Horse Chestnut Scale

scale_1.jpg (40402 bytes)Common Name(s): Horse Chestnut Scale

Scientific Name(s): Pulvinaria regalis

Type: Insect

 


Principle Host Trees & Shrubs:

Most common on Sycamore (Acer pseudoplatanus) and Lime (Tilia). Also found on other broad-leaved trees including Magnolia and Horse Chestnut (Aesculus).

 


Description, Development & Diagnosis:

scale_2.jpg (18255 bytes)Most noticeable by the white spotted appearance of branches during the summer. The spots are in fact the dead bodies of the female scale insect surrounded by a white waxy wool.

The photograph opposite shows a close-up of the brown dead bodies of the female.

The females migrate to the bark of the branches and trunk during May where they can lay up to 3000 eggs. They protect their eggs with their bodies and a white wool which they secrete. The females die and eventually fall from the tree. Once the eggs hatch, the nymphs move onto the leaves to feed and then back to the twigs in winter to continue feeding until fully grown.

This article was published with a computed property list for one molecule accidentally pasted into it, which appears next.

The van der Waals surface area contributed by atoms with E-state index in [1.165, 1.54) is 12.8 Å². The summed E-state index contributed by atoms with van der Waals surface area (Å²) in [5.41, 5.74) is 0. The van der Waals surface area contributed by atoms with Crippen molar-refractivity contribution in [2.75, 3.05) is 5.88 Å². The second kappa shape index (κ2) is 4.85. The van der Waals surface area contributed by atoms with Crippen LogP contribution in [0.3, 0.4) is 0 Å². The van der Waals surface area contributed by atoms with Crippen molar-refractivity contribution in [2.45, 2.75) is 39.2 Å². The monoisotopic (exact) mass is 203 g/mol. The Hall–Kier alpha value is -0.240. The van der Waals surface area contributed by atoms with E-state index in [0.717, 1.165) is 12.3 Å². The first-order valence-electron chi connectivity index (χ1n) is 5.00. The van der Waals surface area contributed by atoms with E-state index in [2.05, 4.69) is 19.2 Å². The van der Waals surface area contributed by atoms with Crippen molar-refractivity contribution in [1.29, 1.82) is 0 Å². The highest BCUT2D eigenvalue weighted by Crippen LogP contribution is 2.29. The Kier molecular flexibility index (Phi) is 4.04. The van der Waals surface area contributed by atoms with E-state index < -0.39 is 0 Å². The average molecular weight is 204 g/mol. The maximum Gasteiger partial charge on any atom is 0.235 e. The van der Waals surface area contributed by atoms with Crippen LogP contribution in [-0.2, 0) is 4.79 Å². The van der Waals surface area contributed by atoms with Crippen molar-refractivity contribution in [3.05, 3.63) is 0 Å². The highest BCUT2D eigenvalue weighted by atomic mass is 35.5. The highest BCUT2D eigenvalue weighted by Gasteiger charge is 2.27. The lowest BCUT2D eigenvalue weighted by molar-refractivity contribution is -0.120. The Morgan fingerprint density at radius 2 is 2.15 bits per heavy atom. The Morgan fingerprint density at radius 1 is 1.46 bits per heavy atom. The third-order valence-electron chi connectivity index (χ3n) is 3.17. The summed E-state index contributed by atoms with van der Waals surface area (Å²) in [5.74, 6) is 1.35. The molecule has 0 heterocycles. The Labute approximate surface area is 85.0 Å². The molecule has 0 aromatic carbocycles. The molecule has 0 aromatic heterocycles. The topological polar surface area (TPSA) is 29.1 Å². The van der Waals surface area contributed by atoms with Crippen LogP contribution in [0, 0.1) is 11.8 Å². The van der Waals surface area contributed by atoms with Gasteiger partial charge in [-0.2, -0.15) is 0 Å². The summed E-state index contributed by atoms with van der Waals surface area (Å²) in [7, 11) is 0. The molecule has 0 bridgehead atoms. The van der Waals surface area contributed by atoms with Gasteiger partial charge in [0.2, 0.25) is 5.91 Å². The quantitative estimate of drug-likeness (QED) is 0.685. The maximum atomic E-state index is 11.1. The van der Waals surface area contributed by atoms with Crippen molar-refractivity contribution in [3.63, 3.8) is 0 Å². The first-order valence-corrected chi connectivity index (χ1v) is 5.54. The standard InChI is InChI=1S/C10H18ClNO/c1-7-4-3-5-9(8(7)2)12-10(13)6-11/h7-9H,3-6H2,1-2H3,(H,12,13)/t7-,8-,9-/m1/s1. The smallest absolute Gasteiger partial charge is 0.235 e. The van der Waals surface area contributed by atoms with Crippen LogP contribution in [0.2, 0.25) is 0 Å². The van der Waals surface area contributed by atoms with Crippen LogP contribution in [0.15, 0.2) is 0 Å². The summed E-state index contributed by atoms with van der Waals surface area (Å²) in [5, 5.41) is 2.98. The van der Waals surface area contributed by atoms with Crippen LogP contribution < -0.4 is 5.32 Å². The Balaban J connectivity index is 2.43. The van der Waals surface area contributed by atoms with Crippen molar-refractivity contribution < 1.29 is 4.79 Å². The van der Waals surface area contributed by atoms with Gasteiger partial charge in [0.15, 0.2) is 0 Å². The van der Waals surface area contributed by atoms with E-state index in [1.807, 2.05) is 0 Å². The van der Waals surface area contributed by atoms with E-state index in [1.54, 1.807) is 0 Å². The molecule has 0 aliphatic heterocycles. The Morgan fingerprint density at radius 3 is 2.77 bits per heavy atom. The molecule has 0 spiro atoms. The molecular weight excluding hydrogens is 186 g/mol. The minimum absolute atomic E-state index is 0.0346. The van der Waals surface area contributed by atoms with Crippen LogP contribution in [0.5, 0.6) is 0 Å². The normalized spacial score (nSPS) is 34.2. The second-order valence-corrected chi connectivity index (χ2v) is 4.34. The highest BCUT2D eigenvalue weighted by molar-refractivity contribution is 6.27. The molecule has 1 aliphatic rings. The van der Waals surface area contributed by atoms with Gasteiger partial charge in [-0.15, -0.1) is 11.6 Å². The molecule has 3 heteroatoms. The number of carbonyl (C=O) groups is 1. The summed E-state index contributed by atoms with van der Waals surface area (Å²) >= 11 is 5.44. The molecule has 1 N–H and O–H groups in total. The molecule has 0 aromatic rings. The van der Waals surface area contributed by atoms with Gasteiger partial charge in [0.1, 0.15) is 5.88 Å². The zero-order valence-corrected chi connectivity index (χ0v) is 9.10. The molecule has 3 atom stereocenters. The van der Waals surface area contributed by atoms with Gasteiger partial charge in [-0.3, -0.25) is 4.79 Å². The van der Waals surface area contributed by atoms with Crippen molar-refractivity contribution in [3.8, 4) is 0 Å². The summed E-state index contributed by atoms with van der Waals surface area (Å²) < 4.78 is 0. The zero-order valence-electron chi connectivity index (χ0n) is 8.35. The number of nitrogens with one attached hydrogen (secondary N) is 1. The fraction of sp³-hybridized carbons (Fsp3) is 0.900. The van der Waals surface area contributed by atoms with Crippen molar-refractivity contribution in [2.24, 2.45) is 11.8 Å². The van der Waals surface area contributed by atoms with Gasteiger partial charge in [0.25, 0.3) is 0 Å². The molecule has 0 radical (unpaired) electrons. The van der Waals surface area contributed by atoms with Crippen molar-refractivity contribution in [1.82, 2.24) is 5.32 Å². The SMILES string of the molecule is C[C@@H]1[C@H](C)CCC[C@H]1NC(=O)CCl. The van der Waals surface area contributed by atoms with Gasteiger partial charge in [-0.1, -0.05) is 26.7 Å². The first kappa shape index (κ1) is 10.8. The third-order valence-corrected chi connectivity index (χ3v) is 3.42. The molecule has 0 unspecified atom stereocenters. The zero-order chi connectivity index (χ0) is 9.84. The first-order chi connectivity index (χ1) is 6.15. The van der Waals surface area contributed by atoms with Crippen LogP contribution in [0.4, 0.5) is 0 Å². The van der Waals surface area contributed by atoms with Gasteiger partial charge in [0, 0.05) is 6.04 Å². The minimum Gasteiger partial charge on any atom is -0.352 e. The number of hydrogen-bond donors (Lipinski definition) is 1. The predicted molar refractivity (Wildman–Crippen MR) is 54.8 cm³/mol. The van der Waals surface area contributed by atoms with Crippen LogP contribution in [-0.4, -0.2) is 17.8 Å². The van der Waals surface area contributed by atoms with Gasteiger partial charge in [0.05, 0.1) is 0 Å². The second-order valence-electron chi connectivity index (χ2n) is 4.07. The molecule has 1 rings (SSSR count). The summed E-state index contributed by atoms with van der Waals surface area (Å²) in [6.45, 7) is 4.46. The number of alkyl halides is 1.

They are capable of reproducing without fertilisation from males.

 


Significance:

This disease is common and widespread. A large colony can reduce the vigour of the host tree. 


Control:

Not recommended except on important, young, specimen trees. Spray the leaves and stems with an insecticide. The appearance of the bark can be improved by scrubbing with detergent.

Further Information.

2001 Chris Skellern. AIE.    Home  | News | A-Z Index  | Resources  |  Contact AIE  |  Terms of Use